SHARMINI PERIES: All right, Stephanie, so would benefit from these changes that the Interior Department is proposing, in terms of the ESA?

STEPHANIE KUROSE: Companies that would benefit are those, the biggest companies in America that want to continue drilling for oil, digging for coal, cutting down our forests. Those are the industries that are really driving these changes. And as I mentioned before, this is not being driven by the public. Four out of five people support the Endangered Species Act and don’t want to see, you know, our imperiled species go extinct. So really these changes are benefiting, you know, the biggest corporate polluters in the country, and even those anti-wildlife politicians who have been pressing for reforms to the Endangered Species Act for many, many years.

SHARMINI PERIES: All right. Now, some people have actually questioned how effective the ESA has been, and how successful it’s been. Critics say it has failed because only 1 percent of endangered species have been removed from the list because they are no longer endangered. So although this has been in place since 1973, is it or isn’t it effective? What’s your criticism of it.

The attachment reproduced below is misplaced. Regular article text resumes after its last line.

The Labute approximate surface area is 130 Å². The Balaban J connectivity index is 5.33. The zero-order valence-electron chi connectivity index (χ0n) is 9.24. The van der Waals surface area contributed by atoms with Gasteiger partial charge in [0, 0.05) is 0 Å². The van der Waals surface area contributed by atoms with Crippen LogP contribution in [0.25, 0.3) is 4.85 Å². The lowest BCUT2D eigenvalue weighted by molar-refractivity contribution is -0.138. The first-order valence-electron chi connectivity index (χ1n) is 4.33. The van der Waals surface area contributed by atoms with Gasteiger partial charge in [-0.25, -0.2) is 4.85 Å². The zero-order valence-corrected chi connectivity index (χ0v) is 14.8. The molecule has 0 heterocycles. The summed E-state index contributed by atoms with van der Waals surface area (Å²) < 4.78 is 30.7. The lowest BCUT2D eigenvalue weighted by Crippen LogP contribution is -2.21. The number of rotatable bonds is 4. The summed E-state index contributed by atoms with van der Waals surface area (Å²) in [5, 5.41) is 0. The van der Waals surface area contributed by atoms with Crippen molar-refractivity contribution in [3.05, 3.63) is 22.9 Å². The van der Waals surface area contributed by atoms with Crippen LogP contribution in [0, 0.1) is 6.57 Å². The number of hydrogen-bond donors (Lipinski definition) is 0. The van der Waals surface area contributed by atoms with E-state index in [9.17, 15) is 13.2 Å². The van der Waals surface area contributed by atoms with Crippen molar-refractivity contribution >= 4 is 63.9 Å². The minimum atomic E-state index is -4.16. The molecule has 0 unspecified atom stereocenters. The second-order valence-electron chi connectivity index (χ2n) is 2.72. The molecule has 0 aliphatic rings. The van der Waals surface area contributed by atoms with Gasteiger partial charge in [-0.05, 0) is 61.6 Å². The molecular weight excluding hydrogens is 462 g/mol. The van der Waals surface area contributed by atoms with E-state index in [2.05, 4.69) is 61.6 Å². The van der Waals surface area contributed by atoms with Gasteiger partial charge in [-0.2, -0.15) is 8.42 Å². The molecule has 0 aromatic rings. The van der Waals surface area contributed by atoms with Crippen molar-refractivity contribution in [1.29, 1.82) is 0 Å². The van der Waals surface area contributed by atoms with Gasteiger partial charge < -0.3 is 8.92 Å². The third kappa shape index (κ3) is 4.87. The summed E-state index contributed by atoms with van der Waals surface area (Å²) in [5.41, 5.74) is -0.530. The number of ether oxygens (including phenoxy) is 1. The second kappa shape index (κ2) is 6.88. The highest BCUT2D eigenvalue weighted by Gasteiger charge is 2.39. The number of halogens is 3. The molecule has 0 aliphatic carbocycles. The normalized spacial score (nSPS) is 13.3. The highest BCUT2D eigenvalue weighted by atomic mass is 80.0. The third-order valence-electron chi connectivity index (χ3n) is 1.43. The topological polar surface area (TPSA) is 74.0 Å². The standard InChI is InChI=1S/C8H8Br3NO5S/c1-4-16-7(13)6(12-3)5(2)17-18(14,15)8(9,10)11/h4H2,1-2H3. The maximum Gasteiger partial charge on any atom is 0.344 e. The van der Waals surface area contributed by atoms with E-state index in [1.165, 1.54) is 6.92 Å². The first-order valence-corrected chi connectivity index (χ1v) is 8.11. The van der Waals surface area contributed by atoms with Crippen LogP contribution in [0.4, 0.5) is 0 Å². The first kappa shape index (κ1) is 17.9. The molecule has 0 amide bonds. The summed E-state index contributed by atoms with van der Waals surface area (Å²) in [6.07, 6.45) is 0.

STEPHANIE KUROSE: Well, I would say, respectfully, that that is the wrong way to look at it. I mean, if you were injured and you had to go to the emergency room you wouldn’t expect to recover in a couple hours or even a couple of days. So we can’t expect a species to do that. The Endangered Species Act has been 99 percent effective at saving species under its care from going extinct, and it’s put hundreds more on the road to recovery. And that recovery sometimes takes, you know, more than a year. Oftentimes, you know, many years. At which point, you know, at the point at which they’re protected under the Act, they’ve declined, their numbers have declined so much. So you can’t expect them to rebound as quickly as some opponents of the ESA would like.